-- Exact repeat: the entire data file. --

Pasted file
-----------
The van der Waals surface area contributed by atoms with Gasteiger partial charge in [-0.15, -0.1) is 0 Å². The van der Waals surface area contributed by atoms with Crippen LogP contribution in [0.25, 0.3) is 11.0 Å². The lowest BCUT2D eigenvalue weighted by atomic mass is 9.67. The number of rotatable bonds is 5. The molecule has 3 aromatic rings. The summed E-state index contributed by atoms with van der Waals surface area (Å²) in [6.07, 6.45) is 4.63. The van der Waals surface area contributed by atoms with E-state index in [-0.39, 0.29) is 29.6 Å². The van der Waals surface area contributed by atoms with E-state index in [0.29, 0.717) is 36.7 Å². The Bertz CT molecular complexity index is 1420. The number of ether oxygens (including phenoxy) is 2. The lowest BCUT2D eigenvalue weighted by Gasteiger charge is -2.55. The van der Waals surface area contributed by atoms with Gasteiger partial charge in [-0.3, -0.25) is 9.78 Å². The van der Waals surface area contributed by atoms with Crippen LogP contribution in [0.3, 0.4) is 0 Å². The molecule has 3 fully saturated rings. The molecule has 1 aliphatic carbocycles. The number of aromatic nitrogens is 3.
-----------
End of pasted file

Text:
The van der Waals surface area contributed by atoms with Gasteiger partial charge in [-0.15, -0.1) is 0 Å². The van der Waals surface area contributed by atoms with Crippen LogP contribution in [0.25, 0.3) is 11.0 Å². The lowest BCUT2D eigenvalue weighted by atomic mass is 9.67. The number of rotatable bonds is 5. The molecule has 3 aromatic rings. The summed E-state index contributed by atoms with van der Waals surface area (Å²) in [6.07, 6.45) is 4.63. The van der Waals surface area contributed by atoms with E-state index in [-0.39, 0.29) is 29.6 Å². The van der Waals surface area contributed by atoms with E-state index in [0.29, 0.717) is 36.7 Å². The Bertz CT molecular complexity index is 1420. The number of ether oxygens (including phenoxy) is 2. The lowest BCUT2D eigenvalue weighted by Gasteiger charge is -2.55. The van der Waals surface area contributed by atoms with Gasteiger partial charge in [-0.3, -0.25) is 9.78 Å². The van der Waals surface area contributed by atoms with Crippen LogP contribution in [0.3, 0.4) is 0 Å². The molecule has 3 fully saturated rings. The molecule has 1 aliphatic carbocycles. The number of aromatic nitrogens is 3.